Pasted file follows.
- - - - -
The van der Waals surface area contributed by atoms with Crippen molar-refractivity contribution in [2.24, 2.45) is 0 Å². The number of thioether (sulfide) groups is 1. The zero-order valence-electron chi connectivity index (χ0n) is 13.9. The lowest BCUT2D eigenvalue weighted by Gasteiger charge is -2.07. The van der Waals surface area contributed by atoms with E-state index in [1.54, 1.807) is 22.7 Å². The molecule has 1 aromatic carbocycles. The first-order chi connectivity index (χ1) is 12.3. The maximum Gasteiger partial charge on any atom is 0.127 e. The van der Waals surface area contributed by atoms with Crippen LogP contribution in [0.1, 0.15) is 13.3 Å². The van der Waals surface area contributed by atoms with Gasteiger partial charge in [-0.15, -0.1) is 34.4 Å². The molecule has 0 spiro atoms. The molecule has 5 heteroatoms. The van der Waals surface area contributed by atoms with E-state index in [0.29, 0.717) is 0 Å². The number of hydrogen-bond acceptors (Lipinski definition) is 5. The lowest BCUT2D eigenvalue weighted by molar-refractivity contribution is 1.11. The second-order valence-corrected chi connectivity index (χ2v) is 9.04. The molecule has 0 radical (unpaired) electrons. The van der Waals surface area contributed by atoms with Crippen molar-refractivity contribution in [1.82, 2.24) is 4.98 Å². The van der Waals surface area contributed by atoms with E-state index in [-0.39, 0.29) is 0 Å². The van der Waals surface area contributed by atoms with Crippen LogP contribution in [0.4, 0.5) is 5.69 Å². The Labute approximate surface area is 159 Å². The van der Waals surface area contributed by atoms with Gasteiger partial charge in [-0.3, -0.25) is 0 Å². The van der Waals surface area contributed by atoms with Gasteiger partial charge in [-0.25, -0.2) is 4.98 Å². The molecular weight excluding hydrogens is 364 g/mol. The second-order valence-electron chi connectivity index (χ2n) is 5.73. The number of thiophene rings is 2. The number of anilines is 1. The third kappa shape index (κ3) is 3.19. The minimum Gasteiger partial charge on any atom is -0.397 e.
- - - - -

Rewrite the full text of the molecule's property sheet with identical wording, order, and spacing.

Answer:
The van der Waals surface area contributed by atoms with Crippen molar-refractivity contribution in [2.24, 2.45) is 0 Å². The number of thioether (sulfide) groups is 1. The zero-order valence-electron chi connectivity index (χ0n) is 13.9. The lowest BCUT2D eigenvalue weighted by Gasteiger charge is -2.07. The van der Waals surface area contributed by atoms with E-state index in [1.54, 1.807) is 22.7 Å². The molecule has 1 aromatic carbocycles. The first-order chi connectivity index (χ1) is 12.3. The maximum Gasteiger partial charge on any atom is 0.127 e. The van der Waals surface area contributed by atoms with Crippen LogP contribution in [0.1, 0.15) is 13.3 Å². The van der Waals surface area contributed by atoms with Gasteiger partial charge in [-0.15, -0.1) is 34.4 Å². The molecule has 0 spiro atoms. The molecule has 5 heteroatoms. The van der Waals surface area contributed by atoms with E-state index in [0.29, 0.717) is 0 Å². The number of hydrogen-bond acceptors (Lipinski definition) is 5. The lowest BCUT2D eigenvalue weighted by molar-refractivity contribution is 1.11. The second-order valence-corrected chi connectivity index (χ2v) is 9.04. The molecule has 0 radical (unpaired) electrons. The van der Waals surface area contributed by atoms with Crippen molar-refractivity contribution in [1.82, 2.24) is 4.98 Å². The van der Waals surface area contributed by atoms with E-state index in [-0.39, 0.29) is 0 Å². The van der Waals surface area contributed by atoms with Crippen LogP contribution in [0.4, 0.5) is 5.69 Å². The Labute approximate surface area is 159 Å². The van der Waals surface area contributed by atoms with Gasteiger partial charge in [-0.3, -0.25) is 0 Å². The van der Waals surface area contributed by atoms with Gasteiger partial charge in [-0.25, -0.2) is 4.98 Å². The molecular weight excluding hydrogens is 364 g/mol. The second-order valence-electron chi connectivity index (χ2n) is 5.73. The number of thiophene rings is 2. The number of anilines is 1. The third kappa shape index (κ3) is 3.19. The minimum Gasteiger partial charge on any atom is -0.397 e.